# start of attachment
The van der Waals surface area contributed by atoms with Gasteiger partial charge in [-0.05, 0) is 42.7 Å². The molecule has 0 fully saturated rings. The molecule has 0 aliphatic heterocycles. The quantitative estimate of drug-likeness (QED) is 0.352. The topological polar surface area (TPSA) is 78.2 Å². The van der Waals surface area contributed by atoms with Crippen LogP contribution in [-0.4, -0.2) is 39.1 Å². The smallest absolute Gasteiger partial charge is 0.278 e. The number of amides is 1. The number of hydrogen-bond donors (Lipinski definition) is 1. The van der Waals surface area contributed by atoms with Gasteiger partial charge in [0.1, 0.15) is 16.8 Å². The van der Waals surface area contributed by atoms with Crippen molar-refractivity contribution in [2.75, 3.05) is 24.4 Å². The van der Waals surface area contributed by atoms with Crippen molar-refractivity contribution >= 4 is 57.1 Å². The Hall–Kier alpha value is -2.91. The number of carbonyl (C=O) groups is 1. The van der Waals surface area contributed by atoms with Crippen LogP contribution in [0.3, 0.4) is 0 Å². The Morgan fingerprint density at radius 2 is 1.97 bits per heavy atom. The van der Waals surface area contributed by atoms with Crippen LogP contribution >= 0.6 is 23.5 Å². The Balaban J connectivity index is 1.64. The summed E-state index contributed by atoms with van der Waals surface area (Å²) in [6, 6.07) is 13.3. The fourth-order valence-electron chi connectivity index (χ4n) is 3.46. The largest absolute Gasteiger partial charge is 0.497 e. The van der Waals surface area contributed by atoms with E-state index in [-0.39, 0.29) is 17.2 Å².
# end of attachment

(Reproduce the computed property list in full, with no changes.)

The van der Waals surface area contributed by atoms with Gasteiger partial charge in [-0.05, 0) is 42.7 Å². The molecule has 0 fully saturated rings. The molecule has 0 aliphatic heterocycles. The quantitative estimate of drug-likeness (QED) is 0.352. The topological polar surface area (TPSA) is 78.2 Å². The van der Waals surface area contributed by atoms with Crippen LogP contribution in [-0.4, -0.2) is 39.1 Å². The smallest absolute Gasteiger partial charge is 0.278 e. The number of amides is 1. The number of hydrogen-bond donors (Lipinski definition) is 1. The van der Waals surface area contributed by atoms with Gasteiger partial charge in [0.1, 0.15) is 16.8 Å². The van der Waals surface area contributed by atoms with Crippen molar-refractivity contribution in [2.75, 3.05) is 24.4 Å². The van der Waals surface area contributed by atoms with Crippen molar-refractivity contribution >= 4 is 57.1 Å². The Hall–Kier alpha value is -2.91. The number of carbonyl (C=O) groups is 1. The van der Waals surface area contributed by atoms with Crippen LogP contribution in [0.3, 0.4) is 0 Å². The Morgan fingerprint density at radius 2 is 1.97 bits per heavy atom. The van der Waals surface area contributed by atoms with Crippen LogP contribution >= 0.6 is 23.5 Å². The Balaban J connectivity index is 1.64. The summed E-state index contributed by atoms with van der Waals surface area (Å²) in [6, 6.07) is 13.3. The fourth-order valence-electron chi connectivity index (χ4n) is 3.46. The largest absolute Gasteiger partial charge is 0.497 e. The van der Waals surface area contributed by atoms with E-state index in [-0.39, 0.29) is 17.2 Å².